We are pleased to share guest posts by local Rochester community members throughout this year’s 2nd Annual Digital Black History Month Education Campaign day (XVII)
I hear this question every February, along with, “When will we no longer need a specific month?”, “What’s the point in segregating history?”, and the seminal classic, “Why isn’t there a White History Month?”. So why do we still need a “Black History Month”? Because 70 years of an annual monthly focus on a group of people does not make up for the previous 400 years of ignoring, exploiting, and denigrating them. Because it is 2019, and there are grown adults in Rochester, NY who have never heard of Frederick Douglass. Because we still keep having to have the “blackface talk” nearly every month. There are still states that fly confederate flags on their state capitals, and one state still has a confederate flag in its state flag. Because there are cars and trucks and porches in New York State that proudly fly confederate flags. Because people still don’t realize that the third verse of our national anthem, the song that we claim is a song of unity and patriotic pride, calls for our deaths, and the author of that anthem spent his entire life trying to make black folks’ lives miserable through legal means. Because the people don’t realize that racial epithets, of which they claim to have never heard, are things we have heard accompanied with violence our whole lives. Because we are part of this community, despite historical efforts to separate or eradicate us. Because we have contributed to the wealth of this nation when it was fledgling, whether we wanted to or not. All of those people who claimed to “pull themselves up by their bootstraps” to gain family wealth had black hands pulling them up for them. Because we have died for this country even before the country existed. Because you would not be reading this online had a black woman not paved the way for fiber optic cable development. You would be lost on your road trip were it not for a black person’s help in developing your GPS. You would still be using a manual gear shift were it not for a black person’s innovation. You would still be hanging your clothes on a line instead of putting them in a dryer. That blood transfusion you needed would be much more difficult without the existence of blood banks. Your desk lamp would not exist, and neither would your grandma’s pacemaker. Your lawn would be overgrown, because sprinklers and lawnmowers would not exist. ADT and Nest would be much less reliable security systems without CCTV features. I could go on for hours regarding all the things great and small that we take for granted that would not be around had it not been for a black inventor. I always have to remind folks Black History is EVERYONE’S history. Black folks have been around since before the concept of “black” and “white” folks was developed. Worldwide, black history spans all the way back to when history was recorded. It is not just the period between 1619 and 1865, and then 1954 to 1968. The attempt to Old Testament/New Testament Black history and accomplishments is lazy and patronizing at best. Martin Luther King is not our Messiah, and George Washington Carver is not our Holy Mother, Saint of Peanuts. Most people’s education around black history are these figures and a sanitized view of slavery. If you have ever asked why we need a Black History Month, but you cannot name at least 10 black innovators in your field of work, then you have answered your own question. Black History Month and African American history classes are not attempting to divide or segregate history. Black history fills part of the gaps left by a general history class. Schools always had specialized history classes, be it natural history, Medieval history, European history, American history, etc. At the end of the day, Black History is another part of history that gives a fuller picture of our past. Embrace that, and perhaps we’ll get a few steps closer to that unity everyone dreams of.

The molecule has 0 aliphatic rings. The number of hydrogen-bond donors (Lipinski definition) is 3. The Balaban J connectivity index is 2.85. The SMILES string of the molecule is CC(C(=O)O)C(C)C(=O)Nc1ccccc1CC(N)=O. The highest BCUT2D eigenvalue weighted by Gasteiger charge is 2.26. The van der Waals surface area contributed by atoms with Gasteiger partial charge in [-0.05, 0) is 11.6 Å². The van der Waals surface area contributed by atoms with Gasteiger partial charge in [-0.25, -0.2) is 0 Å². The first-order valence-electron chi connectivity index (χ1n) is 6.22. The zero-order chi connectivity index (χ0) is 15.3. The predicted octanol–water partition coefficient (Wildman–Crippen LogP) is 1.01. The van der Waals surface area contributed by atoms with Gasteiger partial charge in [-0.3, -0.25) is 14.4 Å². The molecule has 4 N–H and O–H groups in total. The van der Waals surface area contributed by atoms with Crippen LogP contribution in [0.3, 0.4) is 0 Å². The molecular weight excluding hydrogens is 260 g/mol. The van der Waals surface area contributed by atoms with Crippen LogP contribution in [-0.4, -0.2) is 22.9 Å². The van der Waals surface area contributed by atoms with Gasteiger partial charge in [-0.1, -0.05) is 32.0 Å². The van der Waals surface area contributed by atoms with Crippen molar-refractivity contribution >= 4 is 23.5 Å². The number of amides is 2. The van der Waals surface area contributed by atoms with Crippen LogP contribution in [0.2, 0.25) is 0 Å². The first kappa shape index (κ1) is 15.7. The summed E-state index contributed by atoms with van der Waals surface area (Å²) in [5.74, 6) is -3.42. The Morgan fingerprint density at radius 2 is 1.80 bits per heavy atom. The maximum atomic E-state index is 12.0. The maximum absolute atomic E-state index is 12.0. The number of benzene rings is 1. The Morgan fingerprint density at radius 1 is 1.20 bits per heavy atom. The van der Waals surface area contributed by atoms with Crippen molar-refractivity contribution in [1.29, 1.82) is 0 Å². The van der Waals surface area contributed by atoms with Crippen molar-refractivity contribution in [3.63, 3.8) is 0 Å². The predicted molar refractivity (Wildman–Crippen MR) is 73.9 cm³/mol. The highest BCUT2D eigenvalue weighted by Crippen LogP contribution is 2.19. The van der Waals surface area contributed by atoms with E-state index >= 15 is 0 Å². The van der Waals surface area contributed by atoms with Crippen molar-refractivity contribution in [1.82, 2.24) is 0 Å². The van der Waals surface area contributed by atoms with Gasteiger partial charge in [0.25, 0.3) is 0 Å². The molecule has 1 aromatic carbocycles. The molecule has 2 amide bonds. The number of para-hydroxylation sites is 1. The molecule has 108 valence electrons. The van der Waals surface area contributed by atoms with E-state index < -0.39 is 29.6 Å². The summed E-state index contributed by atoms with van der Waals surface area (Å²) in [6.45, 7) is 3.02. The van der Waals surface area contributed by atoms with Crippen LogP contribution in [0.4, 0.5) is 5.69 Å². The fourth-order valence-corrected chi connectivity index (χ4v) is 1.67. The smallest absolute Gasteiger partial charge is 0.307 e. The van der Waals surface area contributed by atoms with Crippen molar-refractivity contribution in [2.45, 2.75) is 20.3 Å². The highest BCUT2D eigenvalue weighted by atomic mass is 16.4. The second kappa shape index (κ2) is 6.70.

Every day throughout the month of February 540Blog will devote space to sharing Little Known Facts About Black Americans Throughout History. For us every month is Black History Month but we recognize and support the continuous need to take time and space to put a special spotlight on the accomplishments of Black and brown Americans from all ethnicities that have literally changed the course of history and yet have legacies that are not know by the masses.